Borderline personality disorder if often a misunderstood diagnosis wherein people do not fall neatly into the criteria for diagnosis. Nonetheless, BPD can have significant impact on the ones ability to function in daily life and especially in relationships. BPD is characterological disorder than tends to manifest due to past traumas, i.e. abuse, extreme invalidating environments. Some common symptoms include but are not limited to: self-harm (cutting, burning), feeling empty, fears of abandonment, rollercoaster of emotions, impulsive behaviors (drugs, spending sprees, unsafe sex), constant insecurity in relationships, unstable self-image, sometimes feeling out of touch with reality or dissociation (foggy, spaced out, or as if you are outside of your body). Some people feel all of these symptoms while others feel just a few, the important thing to consider is how much dysfunction they can cause.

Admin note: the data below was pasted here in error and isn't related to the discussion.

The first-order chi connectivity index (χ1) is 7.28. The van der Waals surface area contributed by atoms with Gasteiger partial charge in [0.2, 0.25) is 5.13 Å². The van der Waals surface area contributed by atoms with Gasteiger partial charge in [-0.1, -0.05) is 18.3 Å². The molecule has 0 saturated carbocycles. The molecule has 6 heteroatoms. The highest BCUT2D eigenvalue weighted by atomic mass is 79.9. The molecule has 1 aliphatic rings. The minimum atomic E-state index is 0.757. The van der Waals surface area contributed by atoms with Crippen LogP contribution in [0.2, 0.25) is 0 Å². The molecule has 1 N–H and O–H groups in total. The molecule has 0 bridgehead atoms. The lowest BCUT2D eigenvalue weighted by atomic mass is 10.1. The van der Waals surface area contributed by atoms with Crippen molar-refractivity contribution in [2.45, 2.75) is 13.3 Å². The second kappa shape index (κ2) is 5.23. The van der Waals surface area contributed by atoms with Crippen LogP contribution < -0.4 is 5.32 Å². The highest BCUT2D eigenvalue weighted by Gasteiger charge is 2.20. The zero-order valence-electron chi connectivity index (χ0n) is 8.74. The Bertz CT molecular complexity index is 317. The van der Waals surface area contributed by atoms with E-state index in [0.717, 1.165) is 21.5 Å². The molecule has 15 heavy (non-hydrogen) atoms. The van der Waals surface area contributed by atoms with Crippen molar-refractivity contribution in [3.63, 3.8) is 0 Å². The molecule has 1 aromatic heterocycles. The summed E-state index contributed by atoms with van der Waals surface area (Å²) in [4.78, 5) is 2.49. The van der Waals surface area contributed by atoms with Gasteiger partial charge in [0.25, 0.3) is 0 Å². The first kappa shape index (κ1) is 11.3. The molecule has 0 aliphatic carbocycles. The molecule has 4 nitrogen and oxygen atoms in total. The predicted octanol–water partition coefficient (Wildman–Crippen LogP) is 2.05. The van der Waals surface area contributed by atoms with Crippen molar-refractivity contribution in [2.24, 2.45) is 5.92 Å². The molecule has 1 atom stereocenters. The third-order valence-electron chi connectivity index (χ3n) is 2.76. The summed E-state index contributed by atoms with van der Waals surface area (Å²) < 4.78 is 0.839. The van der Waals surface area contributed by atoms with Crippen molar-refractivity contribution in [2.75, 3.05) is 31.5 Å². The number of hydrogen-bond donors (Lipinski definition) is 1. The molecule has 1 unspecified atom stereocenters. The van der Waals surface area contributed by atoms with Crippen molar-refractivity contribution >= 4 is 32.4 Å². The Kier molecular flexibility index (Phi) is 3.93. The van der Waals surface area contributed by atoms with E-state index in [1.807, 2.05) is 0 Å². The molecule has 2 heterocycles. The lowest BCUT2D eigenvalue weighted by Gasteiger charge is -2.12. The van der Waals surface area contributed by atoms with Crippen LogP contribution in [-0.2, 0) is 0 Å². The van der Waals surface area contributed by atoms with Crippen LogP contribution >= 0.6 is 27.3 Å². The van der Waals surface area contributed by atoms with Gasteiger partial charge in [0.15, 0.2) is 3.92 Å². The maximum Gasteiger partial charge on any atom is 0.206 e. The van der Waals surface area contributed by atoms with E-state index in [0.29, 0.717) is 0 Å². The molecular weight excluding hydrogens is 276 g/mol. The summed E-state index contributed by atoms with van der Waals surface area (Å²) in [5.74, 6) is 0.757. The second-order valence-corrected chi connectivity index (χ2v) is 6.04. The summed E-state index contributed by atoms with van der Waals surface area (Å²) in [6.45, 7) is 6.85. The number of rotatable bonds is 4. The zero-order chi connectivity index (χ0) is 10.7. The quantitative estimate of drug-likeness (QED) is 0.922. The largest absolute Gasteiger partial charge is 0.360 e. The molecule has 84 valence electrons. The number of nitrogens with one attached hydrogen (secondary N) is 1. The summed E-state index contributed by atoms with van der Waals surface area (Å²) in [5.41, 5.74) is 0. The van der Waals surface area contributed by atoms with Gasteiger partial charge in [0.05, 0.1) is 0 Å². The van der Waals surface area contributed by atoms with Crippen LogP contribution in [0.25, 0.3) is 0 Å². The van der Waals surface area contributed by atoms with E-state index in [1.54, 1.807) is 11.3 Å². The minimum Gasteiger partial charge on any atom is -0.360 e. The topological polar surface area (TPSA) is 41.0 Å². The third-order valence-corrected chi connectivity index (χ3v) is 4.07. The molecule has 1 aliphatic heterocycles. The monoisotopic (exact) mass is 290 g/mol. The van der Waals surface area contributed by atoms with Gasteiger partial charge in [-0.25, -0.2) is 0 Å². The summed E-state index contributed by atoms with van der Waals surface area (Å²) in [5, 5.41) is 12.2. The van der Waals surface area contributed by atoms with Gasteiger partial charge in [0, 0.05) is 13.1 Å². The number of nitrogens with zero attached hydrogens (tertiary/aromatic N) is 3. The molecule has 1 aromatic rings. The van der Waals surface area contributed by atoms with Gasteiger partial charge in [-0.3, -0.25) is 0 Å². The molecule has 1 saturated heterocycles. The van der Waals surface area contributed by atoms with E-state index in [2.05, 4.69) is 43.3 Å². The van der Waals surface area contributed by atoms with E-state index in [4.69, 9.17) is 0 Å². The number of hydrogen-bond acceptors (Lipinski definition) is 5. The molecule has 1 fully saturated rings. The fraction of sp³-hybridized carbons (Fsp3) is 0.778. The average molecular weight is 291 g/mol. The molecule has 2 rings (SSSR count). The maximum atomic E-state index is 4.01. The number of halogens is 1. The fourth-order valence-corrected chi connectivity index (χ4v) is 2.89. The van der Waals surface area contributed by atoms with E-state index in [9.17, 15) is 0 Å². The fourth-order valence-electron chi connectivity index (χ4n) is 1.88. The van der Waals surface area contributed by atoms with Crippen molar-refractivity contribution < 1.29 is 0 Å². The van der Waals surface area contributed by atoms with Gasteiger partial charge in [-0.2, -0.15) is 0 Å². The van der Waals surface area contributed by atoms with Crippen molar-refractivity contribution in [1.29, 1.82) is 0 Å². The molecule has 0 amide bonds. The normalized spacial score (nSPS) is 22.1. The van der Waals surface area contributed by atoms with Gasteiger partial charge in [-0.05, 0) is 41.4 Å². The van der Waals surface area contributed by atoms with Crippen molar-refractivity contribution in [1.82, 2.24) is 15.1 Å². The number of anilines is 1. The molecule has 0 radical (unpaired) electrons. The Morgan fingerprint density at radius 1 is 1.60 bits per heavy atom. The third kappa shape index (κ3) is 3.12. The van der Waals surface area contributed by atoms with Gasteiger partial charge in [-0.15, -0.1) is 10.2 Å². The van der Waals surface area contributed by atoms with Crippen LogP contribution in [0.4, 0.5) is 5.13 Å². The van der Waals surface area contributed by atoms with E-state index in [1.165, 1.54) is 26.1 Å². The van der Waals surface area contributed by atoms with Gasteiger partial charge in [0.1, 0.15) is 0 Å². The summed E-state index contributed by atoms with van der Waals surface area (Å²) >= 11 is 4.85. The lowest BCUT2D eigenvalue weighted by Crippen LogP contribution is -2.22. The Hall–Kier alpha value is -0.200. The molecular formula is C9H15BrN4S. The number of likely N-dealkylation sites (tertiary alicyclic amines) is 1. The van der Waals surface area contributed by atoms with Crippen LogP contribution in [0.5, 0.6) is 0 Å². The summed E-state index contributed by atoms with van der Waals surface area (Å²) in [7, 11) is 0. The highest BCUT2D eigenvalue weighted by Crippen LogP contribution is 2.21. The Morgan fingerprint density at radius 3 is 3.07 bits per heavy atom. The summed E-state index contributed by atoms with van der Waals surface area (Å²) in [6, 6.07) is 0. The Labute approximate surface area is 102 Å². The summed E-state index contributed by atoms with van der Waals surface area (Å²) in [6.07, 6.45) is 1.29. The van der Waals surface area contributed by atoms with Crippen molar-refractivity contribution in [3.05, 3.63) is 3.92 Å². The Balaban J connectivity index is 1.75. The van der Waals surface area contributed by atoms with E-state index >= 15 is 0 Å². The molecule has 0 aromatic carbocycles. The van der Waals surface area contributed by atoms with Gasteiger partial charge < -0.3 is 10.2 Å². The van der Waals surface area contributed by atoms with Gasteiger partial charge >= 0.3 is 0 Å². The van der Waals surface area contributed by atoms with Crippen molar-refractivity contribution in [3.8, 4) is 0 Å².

Getting the right kind of help is important because BPD often gets diagnosed improperly because other disorders such as depression and anxiety are often a part of the constellation of disorders. The consensus treatment for BPD is Dialectical Behavioral Treatment or DBT. This is a stricter and more training retraining focused form of cognitive-behavioral therapy. DBT therapists are trained in a specific way to treat BPD and they use a step by step approach to improve and build clients skills in order to manage symptoms and causes of BPD.
In the past BPD has been thought of as a disorder difficult to treat but with appropriate training and continued research the outcomes and prognosis for recovery has been improving steadily. There are local skills training groups and more and more therapist have a working knowledge of DBT.